MRI and its Applications
By Soumonetra Chaudhury
Magnetic Resonance Imaging (MRI) also known as Nuclear magnetic resonance, is a non-invasive, structural diagnostic imaging procedure. It provides both two and three-dimensional images of soft tissues. Unlike other diagnostic techniques, such as X-rays and computerized tomography, MRI does not expose any radiation to the patients. It is a beneficial mode of scanning as it is painless and it provides a diagnosis of any soft tissues like intracranial tissues which are otherwise hard to access.
MRI scanning is initiated by developing a strong stable magnetic field that is created by the component’s strong magnet. This results in the alignment of the hydrogen particle in the patient’s body in the focused region. When the aligned hydrogen ions are bombarded with radio frequency, it results in them getting dispersed. The MRI’s computer then converts the signals emitted by the hydrogen particles into images when the hydrogen ions come back to the state of equilibrium which is used for analyzing abnormalities.
Applications of MRI
MRI is useful in detecting various states of brain-like internal bleeding, abnormal swelling, tumor, cyst, identifying deformities at the developmental and structural level, issues in blood vessels, etc. It is also extremely effective in detecting stroke and analyzing issues like dizziness, continuous headaches, seizures, and multiple sclerosis.
In cases of diagnosing abnormalities in the pituitary gland and brain stem, MRI overpowers other brain scanning techniques as it provides clearer pictures than the other techniques. The dual research study presented at the annual meeting of the Radiological Society of North America (RSNA) in December 2019 also state that MRI helps in illustrating deformity in the brains with people diagnosed with depression. MRI is however not only restricted to clinical settings, but it can also be used in a forensic setting as well with post-mortem examinations utilizing MRI in babies proving to be increasingly accurate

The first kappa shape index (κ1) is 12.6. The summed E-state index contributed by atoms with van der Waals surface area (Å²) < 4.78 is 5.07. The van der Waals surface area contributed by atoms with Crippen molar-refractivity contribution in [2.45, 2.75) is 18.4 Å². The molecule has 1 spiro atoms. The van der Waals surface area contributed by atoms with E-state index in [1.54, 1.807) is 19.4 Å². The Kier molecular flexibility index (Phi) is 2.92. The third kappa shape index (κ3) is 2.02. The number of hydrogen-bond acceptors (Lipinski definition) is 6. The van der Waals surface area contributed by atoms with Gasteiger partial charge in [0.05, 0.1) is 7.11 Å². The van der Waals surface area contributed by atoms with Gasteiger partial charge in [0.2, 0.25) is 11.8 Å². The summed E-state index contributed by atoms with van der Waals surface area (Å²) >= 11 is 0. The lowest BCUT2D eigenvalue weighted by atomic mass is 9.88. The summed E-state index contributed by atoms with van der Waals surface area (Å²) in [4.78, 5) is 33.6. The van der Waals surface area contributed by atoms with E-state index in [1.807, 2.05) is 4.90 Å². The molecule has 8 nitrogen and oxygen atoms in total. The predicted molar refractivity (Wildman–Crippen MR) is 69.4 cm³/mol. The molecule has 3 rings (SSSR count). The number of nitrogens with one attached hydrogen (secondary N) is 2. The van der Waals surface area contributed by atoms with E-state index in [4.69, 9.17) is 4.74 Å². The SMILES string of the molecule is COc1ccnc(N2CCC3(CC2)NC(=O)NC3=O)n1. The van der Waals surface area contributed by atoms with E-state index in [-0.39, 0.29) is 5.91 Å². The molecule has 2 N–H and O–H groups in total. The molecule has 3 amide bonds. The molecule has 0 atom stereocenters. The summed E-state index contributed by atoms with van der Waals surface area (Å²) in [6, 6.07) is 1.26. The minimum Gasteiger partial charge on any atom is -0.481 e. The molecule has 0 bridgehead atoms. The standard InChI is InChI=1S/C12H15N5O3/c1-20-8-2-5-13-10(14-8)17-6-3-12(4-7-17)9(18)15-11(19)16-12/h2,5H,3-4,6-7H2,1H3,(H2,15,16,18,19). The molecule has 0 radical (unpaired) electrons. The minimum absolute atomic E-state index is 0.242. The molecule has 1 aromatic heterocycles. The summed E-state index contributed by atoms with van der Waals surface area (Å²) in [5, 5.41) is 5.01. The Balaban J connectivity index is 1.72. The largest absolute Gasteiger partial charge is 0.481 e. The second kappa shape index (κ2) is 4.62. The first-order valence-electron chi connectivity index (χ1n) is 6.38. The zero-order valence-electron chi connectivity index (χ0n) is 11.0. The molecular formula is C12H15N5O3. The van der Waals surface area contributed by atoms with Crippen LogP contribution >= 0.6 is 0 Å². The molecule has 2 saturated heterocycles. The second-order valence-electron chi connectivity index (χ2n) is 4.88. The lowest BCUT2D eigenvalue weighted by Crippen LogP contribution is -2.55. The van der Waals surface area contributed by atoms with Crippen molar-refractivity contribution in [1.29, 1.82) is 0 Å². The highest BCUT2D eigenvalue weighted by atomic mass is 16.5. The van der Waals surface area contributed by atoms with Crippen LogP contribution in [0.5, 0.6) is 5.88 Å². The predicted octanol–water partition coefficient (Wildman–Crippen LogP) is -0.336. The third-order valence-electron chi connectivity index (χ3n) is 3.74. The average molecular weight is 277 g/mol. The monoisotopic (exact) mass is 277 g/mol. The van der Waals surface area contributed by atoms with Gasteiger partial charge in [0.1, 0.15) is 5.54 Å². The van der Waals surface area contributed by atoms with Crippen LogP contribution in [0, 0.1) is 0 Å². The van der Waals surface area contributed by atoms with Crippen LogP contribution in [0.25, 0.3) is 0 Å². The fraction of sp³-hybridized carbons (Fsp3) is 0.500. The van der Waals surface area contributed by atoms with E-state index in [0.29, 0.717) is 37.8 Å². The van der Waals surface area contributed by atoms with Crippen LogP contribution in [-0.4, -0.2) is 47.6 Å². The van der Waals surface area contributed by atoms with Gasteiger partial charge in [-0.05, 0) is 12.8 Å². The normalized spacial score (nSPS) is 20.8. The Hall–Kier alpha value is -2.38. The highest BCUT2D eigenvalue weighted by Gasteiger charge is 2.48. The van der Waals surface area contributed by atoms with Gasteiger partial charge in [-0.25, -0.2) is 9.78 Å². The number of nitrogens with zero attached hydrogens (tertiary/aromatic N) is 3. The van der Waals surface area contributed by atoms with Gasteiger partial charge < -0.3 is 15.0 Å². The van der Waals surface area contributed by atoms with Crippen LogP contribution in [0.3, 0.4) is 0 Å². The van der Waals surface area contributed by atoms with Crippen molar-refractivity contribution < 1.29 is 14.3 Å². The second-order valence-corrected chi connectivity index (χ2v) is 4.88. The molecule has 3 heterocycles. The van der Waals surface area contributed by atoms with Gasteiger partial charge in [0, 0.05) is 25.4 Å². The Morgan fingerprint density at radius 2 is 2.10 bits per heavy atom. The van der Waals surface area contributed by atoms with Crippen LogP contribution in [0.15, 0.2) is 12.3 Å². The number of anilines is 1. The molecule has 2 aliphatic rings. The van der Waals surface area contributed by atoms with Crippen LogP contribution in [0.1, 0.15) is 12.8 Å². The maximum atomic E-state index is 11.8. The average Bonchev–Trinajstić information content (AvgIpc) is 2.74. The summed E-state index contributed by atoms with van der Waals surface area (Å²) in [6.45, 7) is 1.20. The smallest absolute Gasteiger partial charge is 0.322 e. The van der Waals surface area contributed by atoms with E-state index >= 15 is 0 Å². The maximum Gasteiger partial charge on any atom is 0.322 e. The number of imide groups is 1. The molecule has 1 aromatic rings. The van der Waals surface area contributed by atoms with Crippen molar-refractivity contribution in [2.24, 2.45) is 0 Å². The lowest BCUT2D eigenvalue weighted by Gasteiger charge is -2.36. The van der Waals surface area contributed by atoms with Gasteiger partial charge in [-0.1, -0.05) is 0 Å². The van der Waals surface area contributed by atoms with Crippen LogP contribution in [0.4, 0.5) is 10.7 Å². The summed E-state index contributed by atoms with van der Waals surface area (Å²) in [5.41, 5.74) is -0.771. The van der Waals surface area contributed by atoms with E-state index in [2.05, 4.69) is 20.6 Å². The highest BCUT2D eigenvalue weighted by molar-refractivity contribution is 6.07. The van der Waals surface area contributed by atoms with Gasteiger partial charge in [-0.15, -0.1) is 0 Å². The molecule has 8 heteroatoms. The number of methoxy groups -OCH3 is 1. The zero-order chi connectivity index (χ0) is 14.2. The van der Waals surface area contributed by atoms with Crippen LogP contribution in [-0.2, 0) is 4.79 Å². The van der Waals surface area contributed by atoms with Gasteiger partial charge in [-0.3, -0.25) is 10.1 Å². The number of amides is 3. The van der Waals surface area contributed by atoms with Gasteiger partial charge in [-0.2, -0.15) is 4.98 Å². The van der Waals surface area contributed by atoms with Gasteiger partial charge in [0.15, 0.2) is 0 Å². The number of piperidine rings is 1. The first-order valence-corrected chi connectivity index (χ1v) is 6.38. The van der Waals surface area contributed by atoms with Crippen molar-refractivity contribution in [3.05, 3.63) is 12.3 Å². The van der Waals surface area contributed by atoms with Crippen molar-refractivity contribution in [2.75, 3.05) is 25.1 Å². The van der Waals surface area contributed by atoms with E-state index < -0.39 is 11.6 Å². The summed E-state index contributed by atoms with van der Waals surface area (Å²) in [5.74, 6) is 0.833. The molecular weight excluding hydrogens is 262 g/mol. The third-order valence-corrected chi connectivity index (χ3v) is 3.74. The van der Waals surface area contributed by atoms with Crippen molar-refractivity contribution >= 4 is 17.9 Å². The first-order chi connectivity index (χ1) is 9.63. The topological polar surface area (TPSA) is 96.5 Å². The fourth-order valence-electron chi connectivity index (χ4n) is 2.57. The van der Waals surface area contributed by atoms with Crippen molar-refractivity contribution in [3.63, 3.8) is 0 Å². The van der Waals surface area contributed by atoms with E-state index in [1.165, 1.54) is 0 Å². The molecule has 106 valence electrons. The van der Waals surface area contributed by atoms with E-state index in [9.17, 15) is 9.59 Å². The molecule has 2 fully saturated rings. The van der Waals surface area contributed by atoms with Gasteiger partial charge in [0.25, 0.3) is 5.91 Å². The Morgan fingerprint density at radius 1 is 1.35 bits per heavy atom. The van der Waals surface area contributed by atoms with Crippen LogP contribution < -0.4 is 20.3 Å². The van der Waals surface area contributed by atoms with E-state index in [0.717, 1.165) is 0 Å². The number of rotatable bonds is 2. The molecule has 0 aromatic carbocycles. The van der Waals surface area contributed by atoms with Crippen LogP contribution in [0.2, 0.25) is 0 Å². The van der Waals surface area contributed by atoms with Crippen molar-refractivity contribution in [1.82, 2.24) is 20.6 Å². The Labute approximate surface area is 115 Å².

MRI in clinical, forensic, and marketing settings
Magnetic Resonance Imaging can be applied in various diverse fields. Clinically, MRI is one of the most useful tools for imaging. It is found that MRI can identify abnormalities in the central nervous system, especially the posterior fossa and brain stem, better than other imaging techniques like computed tomography.
As MRI lacks ionizing radiation and is sensitive to abnormal and normal patterns of myelination, it is found to be immensely effective for detecting neonatal and paediatric abnormalities.
The fMRI is effective in market research. Initial investigations in the field depict that fMRI can provide us with insight into subliminal procedures, for example, emotional aspects of consumer conduct. As events like brand positioning, advertising strategies involve emotions and neuropsychological activities, fMRI can be incorporated by brand management and advertising companies. (Kenning et al., 2007).
In a forensic setting, MRI plays a significant role in detecting natural death and assessing traumatic soft-tissue injuries. MRI is mostly used during cases like blunt force, wounds caused by stab and age estimation. It is also useful in identifying foreign particles with the exception of ferromagnetic substances as it could get influenced under the strong magnetic field of the MRI unit.
References and Suggested Readings
Behave: The Biology of Humans at Our Best and Worst
Who We Are and How We Got Here: Ancient DNA and the new science of the human past